Although the cause needs thousands of Bible instructors, it is cheering to observe how God lays the burden on the hearts of those who have a deep concern for soul winning. During recent months many efficient women have entered the Bible work. They have recognized the call of God and are already greatly blessed in their ministry. Many conferences continue to call for women of consecration and personality as well as Bible knowledge. Because of an overemphasis of other professions or an underemphasis of the Bible work by those who direct our work at our centers of training, some delayed their entering this field of gospel service. We now see God taking a hand, and there is much inquiry regarding the Bible work. Some conferences have made this a matter of prayer, and God has marvelously answered. We rejoice in His selection of workers and take new courage for the future of the Bible work.

The New Commandments Christ Gave

H. T. ANDERSON: Minister, Georgia-Cumberland Conference

I. TEXT: John 13:34, 35.

1. This was not a new. commandment in the sense of time, but because Israel had lost its significance.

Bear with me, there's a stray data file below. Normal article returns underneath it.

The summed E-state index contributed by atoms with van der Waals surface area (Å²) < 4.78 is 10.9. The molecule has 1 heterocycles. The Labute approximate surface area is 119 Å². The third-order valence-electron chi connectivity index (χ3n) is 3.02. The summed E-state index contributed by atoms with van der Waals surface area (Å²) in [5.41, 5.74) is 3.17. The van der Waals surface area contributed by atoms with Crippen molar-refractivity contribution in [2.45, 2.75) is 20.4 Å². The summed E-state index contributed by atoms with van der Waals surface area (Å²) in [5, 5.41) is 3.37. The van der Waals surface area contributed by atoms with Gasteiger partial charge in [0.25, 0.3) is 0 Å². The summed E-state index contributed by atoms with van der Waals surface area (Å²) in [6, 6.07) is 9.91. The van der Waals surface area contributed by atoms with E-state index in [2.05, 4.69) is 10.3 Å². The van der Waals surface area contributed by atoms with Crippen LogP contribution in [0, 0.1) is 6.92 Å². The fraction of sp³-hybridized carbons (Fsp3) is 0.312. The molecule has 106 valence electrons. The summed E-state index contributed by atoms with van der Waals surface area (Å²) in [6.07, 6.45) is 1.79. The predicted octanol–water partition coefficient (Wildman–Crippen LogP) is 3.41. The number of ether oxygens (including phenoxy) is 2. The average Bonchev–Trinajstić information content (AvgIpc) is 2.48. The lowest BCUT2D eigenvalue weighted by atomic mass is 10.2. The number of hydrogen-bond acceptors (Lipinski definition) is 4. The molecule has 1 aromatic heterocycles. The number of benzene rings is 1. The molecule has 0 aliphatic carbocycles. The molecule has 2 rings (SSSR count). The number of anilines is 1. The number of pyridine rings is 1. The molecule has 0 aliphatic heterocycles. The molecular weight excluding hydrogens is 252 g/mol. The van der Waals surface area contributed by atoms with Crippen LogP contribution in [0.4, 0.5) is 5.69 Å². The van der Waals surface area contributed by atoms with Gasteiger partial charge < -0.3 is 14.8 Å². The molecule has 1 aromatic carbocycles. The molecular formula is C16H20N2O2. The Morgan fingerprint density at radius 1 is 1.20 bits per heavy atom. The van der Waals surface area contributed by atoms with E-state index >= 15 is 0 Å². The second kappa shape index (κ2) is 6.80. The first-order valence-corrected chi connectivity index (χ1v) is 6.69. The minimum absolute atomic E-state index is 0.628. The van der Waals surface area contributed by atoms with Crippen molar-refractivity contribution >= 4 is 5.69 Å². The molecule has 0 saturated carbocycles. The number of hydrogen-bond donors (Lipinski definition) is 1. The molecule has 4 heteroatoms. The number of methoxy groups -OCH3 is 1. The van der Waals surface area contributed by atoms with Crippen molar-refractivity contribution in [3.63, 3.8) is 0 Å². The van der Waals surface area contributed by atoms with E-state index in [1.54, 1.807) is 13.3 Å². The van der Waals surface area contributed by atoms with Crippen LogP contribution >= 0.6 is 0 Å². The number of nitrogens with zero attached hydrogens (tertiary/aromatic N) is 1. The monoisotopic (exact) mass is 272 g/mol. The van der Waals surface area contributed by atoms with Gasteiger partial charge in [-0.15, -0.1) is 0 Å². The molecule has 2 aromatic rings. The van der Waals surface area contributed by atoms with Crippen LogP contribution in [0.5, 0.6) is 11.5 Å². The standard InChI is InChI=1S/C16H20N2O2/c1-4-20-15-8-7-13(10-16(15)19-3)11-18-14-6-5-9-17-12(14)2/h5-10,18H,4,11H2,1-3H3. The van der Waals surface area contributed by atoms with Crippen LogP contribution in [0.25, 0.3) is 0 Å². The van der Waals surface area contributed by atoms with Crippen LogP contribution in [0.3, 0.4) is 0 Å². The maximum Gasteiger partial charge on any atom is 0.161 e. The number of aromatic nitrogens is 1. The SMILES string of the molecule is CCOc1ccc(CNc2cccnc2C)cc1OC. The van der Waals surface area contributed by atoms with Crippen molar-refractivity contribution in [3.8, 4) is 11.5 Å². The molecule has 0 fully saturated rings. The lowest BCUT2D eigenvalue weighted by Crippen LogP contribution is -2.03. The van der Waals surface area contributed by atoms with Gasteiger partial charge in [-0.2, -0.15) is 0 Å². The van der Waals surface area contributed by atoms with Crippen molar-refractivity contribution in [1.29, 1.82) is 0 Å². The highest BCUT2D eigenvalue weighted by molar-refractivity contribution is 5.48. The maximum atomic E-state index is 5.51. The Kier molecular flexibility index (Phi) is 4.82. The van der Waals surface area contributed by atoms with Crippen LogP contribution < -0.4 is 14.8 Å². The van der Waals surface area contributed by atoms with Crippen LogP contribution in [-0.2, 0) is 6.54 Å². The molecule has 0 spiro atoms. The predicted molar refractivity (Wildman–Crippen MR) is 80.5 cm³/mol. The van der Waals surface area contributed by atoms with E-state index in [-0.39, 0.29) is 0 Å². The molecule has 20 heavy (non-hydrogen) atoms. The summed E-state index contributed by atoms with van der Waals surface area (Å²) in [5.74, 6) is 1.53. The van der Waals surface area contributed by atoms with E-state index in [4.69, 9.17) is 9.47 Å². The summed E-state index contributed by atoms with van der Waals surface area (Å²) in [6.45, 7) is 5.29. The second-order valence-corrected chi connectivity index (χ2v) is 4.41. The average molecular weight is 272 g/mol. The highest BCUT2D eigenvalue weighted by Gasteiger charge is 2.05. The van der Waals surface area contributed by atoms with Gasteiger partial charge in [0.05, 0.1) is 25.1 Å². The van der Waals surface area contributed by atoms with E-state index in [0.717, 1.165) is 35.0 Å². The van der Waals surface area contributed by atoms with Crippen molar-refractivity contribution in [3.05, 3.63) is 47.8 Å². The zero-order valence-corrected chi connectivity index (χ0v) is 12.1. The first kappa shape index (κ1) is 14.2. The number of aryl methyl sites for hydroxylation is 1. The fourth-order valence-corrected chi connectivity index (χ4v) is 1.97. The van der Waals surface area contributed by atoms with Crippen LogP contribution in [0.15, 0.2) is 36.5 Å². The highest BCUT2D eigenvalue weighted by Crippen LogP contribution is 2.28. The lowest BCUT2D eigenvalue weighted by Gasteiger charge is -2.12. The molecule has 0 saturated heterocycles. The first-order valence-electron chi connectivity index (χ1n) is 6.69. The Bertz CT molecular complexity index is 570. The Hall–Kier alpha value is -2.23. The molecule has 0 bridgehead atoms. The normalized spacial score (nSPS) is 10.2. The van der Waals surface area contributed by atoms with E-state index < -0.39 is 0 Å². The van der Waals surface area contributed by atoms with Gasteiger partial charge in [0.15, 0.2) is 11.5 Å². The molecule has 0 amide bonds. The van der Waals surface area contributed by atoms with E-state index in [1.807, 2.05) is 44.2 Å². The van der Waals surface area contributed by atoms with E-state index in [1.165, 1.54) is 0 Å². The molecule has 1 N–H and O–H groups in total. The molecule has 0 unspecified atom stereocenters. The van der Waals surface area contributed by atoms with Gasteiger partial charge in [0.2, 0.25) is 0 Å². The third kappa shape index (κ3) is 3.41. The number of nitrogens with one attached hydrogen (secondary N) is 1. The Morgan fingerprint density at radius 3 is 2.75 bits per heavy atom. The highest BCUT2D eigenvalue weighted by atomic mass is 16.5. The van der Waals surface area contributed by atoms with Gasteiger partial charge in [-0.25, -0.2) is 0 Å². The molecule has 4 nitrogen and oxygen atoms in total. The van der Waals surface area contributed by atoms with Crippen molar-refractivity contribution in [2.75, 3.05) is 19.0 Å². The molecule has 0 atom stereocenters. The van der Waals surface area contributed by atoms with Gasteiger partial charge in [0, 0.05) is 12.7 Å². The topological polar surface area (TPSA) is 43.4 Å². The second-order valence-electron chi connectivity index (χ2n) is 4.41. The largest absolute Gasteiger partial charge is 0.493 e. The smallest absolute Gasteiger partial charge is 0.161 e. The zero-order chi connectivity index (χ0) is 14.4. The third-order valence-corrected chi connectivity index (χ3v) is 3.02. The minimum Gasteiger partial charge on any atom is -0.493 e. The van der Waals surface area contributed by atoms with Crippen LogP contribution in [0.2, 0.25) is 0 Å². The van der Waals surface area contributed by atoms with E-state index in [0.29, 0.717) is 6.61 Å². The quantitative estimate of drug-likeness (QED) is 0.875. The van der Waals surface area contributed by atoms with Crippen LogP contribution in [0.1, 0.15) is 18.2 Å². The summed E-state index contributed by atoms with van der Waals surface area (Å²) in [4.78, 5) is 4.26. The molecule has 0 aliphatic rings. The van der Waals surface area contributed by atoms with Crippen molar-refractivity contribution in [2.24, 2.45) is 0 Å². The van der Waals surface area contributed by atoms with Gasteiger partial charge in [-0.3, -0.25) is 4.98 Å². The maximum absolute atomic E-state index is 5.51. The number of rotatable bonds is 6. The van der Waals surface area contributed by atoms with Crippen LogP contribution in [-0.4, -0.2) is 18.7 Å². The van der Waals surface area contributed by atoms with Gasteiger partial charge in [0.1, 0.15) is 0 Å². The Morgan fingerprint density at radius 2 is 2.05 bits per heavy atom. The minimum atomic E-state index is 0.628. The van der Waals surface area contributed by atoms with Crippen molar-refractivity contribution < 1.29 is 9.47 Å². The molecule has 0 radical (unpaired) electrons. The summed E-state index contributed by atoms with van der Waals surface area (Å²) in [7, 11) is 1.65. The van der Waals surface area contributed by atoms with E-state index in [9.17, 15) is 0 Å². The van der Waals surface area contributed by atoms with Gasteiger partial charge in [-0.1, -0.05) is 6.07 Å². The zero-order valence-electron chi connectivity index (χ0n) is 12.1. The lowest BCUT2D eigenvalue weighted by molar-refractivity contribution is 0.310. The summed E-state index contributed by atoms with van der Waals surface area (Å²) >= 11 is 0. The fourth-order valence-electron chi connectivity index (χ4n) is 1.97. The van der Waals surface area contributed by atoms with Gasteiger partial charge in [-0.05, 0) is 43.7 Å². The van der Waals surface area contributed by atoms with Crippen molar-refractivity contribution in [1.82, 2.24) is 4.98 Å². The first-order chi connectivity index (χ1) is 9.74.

2. Love to God is stressed in the Old Testament. Deut. 6:5.

3. Love to man is there also. Lev. 19:18.

4. These principles existed with the Ten Commandments.



1. He revealed that the two great principles of the law are love to God and love to man.

2. These two principles support the entire law. Matt. 19:16-19.

3. All the law is fulfilled in love. Rom. 13:10.



1. To love our fellow man is to keep God's commandments. 1 John 5:2.

2. To love God means the keeping of His commandments. 1 John 5:3.



1. But our love alone is not sufficient. Isa. 64:6.

2. We must love with His love. John 13:34.

3. Our love is made perfect in His love. 1 John 4:16, 17.

4. We receive His love by receiving Him. Col. 1:27.